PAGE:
Though the stories are comic, Greg's predicament is serious - he's powerless to alter the situation that adults have placed him in. One well-founded fear is of being picked on; the book is full of ugly bullies, though no one gets hurt. "I don't think anyone looks back fondly on middle school days," Kinney said. "It's an awful time for everyone, except for the biggest kid. It's the only level in school where some kids are literally twice as big as others."

The line drawings are carefully thought out. "There are lots of messages," he said. "The girls are always drawn exactly the same, except for their hair, but the boys all look grossly different from one another. It's a message to the reader that Greg 'gets' boys but doesn't 'get' girls, so he draws them all the same." He omitted references to current popular culture and minimized technology - no iPods or Game Boys in the cartoons - so that the story would not seem dated to future readers: "There is no sense of place or time," said Kinney. "It could have happened 20 years ago or today."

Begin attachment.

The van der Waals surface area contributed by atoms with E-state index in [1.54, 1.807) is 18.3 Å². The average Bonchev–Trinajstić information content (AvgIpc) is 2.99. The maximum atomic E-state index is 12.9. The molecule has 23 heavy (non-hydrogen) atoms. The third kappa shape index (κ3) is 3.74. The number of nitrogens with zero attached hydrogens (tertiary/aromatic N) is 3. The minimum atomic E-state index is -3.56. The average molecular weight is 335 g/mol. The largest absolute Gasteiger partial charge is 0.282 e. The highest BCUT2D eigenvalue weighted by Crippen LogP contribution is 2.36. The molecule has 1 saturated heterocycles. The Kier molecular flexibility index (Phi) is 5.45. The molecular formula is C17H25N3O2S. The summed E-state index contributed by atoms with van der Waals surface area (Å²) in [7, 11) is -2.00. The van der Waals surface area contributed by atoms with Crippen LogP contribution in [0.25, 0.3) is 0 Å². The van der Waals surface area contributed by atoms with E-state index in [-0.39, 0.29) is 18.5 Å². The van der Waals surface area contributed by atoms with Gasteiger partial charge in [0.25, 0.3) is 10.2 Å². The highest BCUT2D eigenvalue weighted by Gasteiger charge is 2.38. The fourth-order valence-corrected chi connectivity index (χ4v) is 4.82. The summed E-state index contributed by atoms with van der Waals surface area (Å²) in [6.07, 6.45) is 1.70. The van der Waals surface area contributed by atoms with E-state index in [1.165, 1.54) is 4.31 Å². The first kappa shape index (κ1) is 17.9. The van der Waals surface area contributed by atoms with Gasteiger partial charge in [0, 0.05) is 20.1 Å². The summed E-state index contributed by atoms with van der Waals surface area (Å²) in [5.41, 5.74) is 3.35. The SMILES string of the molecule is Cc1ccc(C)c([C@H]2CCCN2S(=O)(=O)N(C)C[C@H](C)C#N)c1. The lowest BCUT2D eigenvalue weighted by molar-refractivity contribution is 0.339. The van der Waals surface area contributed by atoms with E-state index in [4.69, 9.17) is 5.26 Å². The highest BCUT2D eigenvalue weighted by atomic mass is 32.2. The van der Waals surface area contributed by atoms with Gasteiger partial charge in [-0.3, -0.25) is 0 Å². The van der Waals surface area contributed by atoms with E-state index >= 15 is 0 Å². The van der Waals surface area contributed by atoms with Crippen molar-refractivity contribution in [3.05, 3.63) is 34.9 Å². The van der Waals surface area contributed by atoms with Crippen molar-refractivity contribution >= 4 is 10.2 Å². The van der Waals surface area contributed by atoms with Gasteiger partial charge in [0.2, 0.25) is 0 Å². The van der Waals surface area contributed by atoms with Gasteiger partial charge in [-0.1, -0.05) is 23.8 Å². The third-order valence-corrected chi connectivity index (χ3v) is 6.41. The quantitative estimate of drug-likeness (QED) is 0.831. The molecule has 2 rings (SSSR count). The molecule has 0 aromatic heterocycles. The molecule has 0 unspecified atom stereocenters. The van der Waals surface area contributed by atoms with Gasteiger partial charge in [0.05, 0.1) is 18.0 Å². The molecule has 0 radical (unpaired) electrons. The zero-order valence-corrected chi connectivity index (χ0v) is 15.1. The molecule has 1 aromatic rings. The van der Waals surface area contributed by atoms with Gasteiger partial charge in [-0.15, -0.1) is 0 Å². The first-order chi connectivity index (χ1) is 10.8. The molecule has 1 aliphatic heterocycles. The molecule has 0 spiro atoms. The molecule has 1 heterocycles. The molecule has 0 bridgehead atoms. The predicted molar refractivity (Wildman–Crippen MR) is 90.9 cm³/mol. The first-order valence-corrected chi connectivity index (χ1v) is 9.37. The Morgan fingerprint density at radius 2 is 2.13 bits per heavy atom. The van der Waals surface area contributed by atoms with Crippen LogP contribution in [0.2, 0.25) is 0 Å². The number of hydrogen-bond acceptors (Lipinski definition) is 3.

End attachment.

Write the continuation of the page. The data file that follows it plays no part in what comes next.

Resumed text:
After years of rejections by publishers, in 2006 Kinney carried a batch of samples to Comic-Con in New York, the international comic-book show. "I got a very cold shoulder," he said. "I was leaving the exhibition hall, when I stopped at the Abrams booth [publisher Harry N. Abrams] and met Charlie Kochman." A comic-book publishing veteran, Kochman had recently joined Abrams as senior editor. "I showed him my samples," Kinney said, "he looked at it for less than a minute, and said, 'This is exactly what we're looking for and why we're here.' "

Speaking by phone from New York, Kochman explained why the work grabbed his interest: "It was a combination of the title and image on the cover -Greg with the weight of the world and his backpack on his shoulders. Jeff's voice is uncanny. He was able to capture the voice of a child and communicate that to kids in a way that is totally relatable. I thought the art was incredible - simple but not at all simplistic. It's hard to distill action and emotion to the fewest number of lines. Look at [Charles Schulz's] 'Peanuts' - it's haiku. I was at DC Comics and Mad magazine for 12 years. I always wanted to grow kids into reading comics and then get them into other stuff. If we can get kids to read a book that is well-done, we could hook them for life."